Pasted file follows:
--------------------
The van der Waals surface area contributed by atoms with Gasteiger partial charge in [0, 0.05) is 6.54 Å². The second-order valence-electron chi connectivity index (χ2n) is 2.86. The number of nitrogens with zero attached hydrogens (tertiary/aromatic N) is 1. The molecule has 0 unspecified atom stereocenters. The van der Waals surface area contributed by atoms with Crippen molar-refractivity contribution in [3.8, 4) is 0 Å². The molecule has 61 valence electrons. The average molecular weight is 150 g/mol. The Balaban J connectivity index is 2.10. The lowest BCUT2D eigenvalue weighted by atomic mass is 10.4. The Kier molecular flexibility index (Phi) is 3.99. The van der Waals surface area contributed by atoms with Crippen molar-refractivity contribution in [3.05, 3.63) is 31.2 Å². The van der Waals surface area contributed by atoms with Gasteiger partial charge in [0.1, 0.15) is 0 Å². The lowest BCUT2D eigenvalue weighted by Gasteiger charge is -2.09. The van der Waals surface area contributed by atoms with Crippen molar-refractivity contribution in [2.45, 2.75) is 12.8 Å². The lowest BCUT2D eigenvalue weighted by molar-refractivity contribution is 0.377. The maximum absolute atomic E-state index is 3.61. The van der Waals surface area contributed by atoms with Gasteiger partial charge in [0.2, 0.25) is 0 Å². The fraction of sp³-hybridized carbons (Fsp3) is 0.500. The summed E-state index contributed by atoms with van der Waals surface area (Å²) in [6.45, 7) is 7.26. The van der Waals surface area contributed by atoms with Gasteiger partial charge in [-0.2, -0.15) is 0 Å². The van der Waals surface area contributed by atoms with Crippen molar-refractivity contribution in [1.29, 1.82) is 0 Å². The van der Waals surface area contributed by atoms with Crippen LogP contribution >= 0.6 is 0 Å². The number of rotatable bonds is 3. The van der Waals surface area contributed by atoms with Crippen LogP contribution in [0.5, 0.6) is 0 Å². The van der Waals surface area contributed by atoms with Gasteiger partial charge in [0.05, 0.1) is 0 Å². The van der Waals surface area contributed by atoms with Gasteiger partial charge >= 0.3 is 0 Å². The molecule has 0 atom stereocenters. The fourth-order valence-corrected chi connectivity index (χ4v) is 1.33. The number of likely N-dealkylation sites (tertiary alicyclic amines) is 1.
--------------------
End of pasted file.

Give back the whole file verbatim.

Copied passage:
The van der Waals surface area contributed by atoms with Gasteiger partial charge in [0, 0.05) is 6.54 Å². The second-order valence-electron chi connectivity index (χ2n) is 2.86. The number of nitrogens with zero attached hydrogens (tertiary/aromatic N) is 1. The molecule has 0 unspecified atom stereocenters. The van der Waals surface area contributed by atoms with Crippen molar-refractivity contribution in [3.8, 4) is 0 Å². The molecule has 61 valence electrons. The average molecular weight is 150 g/mol. The Balaban J connectivity index is 2.10. The lowest BCUT2D eigenvalue weighted by atomic mass is 10.4. The Kier molecular flexibility index (Phi) is 3.99. The van der Waals surface area contributed by atoms with Crippen molar-refractivity contribution in [3.05, 3.63) is 31.2 Å². The van der Waals surface area contributed by atoms with Gasteiger partial charge in [0.1, 0.15) is 0 Å². The lowest BCUT2D eigenvalue weighted by Gasteiger charge is -2.09. The van der Waals surface area contributed by atoms with Crippen molar-refractivity contribution in [2.45, 2.75) is 12.8 Å². The lowest BCUT2D eigenvalue weighted by molar-refractivity contribution is 0.377. The maximum absolute atomic E-state index is 3.61. The van der Waals surface area contributed by atoms with Gasteiger partial charge in [0.2, 0.25) is 0 Å². The fraction of sp³-hybridized carbons (Fsp3) is 0.500. The summed E-state index contributed by atoms with van der Waals surface area (Å²) in [6.45, 7) is 7.26. The van der Waals surface area contributed by atoms with Gasteiger partial charge in [-0.2, -0.15) is 0 Å². The van der Waals surface area contributed by atoms with Crippen molar-refractivity contribution in [1.29, 1.82) is 0 Å². The van der Waals surface area contributed by atoms with Crippen LogP contribution >= 0.6 is 0 Å². The number of rotatable bonds is 3. The van der Waals surface area contributed by atoms with Crippen LogP contribution in [0.5, 0.6) is 0 Å². The van der Waals surface area contributed by atoms with Gasteiger partial charge in [0.05, 0.1) is 0 Å². The van der Waals surface area contributed by atoms with Gasteiger partial charge >= 0.3 is 0 Å². The molecule has 0 atom stereocenters. The fourth-order valence-corrected chi connectivity index (χ4v) is 1.33. The number of likely N-dealkylation sites (tertiary alicyclic amines) is 1.